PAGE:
By NewsDesk @infectiousdiseasenews
North Dakota health officials have received reports showing multiple clusters of people with syphilis across the state, most recently in Stark and Cass Counties.
A growing risk factor for these infections is illicit drug use, primarily methamphetamine, which can promote risky sexual behavior. In 2019, there have been 72 confirmed reports of people with syphilis in North Dakota—25 of the cases have been women. Of those women, seven have been pregnant.
“Many of these infections among women were found during a routine pregnancy screening,” said Shari Renton, epidemiologist. “We are urging women who are pregnant to seek prenatal care and receive syphilis testing. Congenital syphilis can be prevented through prompt treatment.”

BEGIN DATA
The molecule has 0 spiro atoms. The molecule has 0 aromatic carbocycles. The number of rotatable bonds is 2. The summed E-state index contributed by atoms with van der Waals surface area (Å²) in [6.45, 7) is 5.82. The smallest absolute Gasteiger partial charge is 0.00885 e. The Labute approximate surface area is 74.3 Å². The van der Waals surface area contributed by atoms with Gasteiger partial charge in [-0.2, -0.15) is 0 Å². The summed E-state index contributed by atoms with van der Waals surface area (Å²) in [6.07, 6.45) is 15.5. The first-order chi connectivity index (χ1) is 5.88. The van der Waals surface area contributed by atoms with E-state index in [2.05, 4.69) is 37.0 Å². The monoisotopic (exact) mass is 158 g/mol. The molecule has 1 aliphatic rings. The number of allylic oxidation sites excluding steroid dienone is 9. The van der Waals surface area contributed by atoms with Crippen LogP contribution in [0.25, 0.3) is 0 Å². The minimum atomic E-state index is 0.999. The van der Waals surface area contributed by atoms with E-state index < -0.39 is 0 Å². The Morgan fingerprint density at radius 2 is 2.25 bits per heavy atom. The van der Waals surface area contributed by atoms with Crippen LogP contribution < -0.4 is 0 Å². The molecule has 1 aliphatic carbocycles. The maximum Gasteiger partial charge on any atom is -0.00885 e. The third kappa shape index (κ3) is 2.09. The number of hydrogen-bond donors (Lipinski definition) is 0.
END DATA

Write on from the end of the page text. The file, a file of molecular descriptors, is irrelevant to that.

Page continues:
The North Dakota Department of Health is encouraging sexually active women of childbearing age (14-50 years) and their sex partners be tested for syphilis and other STDs.
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Syphilis continues to be a major health threat in the United States and can be transmitted through unprotected oral, anal and vaginal sex. If left untreated, it can lead to blindness, brain damage, heart problems and even death.
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